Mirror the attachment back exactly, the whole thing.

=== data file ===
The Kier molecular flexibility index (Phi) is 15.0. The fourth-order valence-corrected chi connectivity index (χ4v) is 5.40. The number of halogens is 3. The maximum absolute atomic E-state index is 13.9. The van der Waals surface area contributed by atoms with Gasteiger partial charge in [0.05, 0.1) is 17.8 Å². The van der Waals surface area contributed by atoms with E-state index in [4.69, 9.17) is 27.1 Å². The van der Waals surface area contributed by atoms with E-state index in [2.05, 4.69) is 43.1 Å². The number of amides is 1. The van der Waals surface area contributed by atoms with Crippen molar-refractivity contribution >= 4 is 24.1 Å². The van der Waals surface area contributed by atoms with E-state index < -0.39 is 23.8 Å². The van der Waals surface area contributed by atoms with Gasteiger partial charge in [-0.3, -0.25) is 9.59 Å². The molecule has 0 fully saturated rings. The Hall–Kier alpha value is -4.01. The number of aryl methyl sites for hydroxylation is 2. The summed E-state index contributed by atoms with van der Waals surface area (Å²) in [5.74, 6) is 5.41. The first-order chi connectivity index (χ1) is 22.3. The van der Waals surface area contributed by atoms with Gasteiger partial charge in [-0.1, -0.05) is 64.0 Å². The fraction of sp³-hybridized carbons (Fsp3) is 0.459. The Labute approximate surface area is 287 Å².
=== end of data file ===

The Kier molecular flexibility index (Phi) is 15.0. The fourth-order valence-corrected chi connectivity index (χ4v) is 5.40. The number of halogens is 3. The maximum absolute atomic E-state index is 13.9. The van der Waals surface area contributed by atoms with Gasteiger partial charge in [0.05, 0.1) is 17.8 Å². The van der Waals surface area contributed by atoms with E-state index in [4.69, 9.17) is 27.1 Å². The van der Waals surface area contributed by atoms with E-state index in [2.05, 4.69) is 43.1 Å². The number of amides is 1. The van der Waals surface area contributed by atoms with Crippen molar-refractivity contribution >= 4 is 24.1 Å². The van der Waals surface area contributed by atoms with E-state index < -0.39 is 23.8 Å². The van der Waals surface area contributed by atoms with Gasteiger partial charge in [-0.3, -0.25) is 9.59 Å². The molecule has 0 fully saturated rings. The Hall–Kier alpha value is -4.01. The number of aryl methyl sites for hydroxylation is 2. The summed E-state index contributed by atoms with van der Waals surface area (Å²) in [5.74, 6) is 5.41. The first-order chi connectivity index (χ1) is 22.3. The van der Waals surface area contributed by atoms with Gasteiger partial charge in [-0.1, -0.05) is 64.0 Å². The fraction of sp³-hybridized carbons (Fsp3) is 0.459. The Labute approximate surface area is 287 Å².